7-year-old Ezra was a stray, lingering on the side of the road for an entire month. A runner passed him day after day on her morning route, until after weeks of watching her, he followed her all the way home. She kept him for three days, but when he became violently ill, she surrendered him to the Hempstead Town Animal Shelter. This happened months ago, and ever since that day, Ezra has been searching for someone else to follow home.
When he was taken into the shelter, Ezra was suffering from a high fever and had to be treated with oxygen. His temperature went down, and his health recovered. Shelter volunteer John Esposito worked closely with the English Bulldog mix, gradually earning his trust.
Ezra never really [had] someone anchor himself to.
He added that this dog’s greatest wish is to feel safe.
Ezra plopped down on the ground for their first few walks together off of the property, but with time, he learned that exploring could be fun. He sniffed around the nearby creek and sat by John’s side, his whole body leaning against the volunteer’s legs. Ezra takes his time to warm up fully, but once he trusts a human, he’s bonded for life.
Ezra is just a beautiful soul.
In January, Ezra was taken into a loving foster family and had a few happy weeks. For the first time, he had people he loved and a yard of his own. He came into his own and let the stress of the shelter fall off his shoulders. Probably due to the trauma he suffered as a stray, Ezra unfortunately had trouble getting along their small dog. For the wellbeing of both animals, the family had no other option but to return him to the shelter.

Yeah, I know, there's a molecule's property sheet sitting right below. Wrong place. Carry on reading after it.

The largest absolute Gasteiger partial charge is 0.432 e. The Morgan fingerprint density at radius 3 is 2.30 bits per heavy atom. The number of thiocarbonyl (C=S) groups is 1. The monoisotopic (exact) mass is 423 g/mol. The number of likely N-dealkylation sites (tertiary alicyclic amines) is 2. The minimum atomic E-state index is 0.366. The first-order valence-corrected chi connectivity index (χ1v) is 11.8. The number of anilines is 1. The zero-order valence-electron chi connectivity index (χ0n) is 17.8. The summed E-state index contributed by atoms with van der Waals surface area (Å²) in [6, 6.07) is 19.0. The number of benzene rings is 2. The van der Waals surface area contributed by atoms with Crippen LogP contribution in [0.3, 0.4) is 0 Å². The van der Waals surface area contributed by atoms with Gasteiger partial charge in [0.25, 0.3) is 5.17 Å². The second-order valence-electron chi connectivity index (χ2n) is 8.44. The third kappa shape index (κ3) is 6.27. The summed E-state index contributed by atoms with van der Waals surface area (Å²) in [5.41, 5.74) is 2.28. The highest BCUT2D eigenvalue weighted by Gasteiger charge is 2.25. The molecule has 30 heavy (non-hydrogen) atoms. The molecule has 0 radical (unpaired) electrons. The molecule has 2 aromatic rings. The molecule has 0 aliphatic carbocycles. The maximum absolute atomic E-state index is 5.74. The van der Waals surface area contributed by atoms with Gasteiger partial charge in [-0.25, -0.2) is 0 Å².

Since his return, Ezra has become what John calls “a shell of his former self.” All shelter dogs are fearful and confused, but Ezra’s situation is more serious. His heart is broken. Ezra has lost about a quarter of his body weight, causing his bones to become visible, and his fur is covered in dandruff. On his legs, he has sores from the stress.
To John’s dismay, the little black and white dog no longer feels safe enough to go off the property and visit the creek.
Another devoted volunteer, who happens to also be the person who fostered Ezra, still loves him deeply and has gone above and beyond to help. He comes to visit with hamburgers in hand, but Ezra simply cannot handle being back inside the shelter and is not putting on weight.
Whenever his volunteer friends walk down the shelter hallways to get Ezra out of his cage, the pup comes back to life, if only for a moment. He listens for them to open the lock on his door and plunges his head forward so that they can get the collar around his neck.
Ezra has spent his whole life in search of someone to follow. He needs his anchor, someone who will put in the time to make him feel protected. Ezra’s life on the streets taught him that nothing is guaranteed, whether that be food, a place to rest, or someone to love. John says that because of those experiences, he might take a bit longer than others to adjust to a home and to understand that he is no longer alone. One he does, it will all have been worth it.
Because he is sometimes fearful of strangers and some dogs, his ideal human is patient, understanding, and experienced. Ezra can be in a home with adults and children 17 and up; he has tested well with some bigger dogs but should be in a home without cats.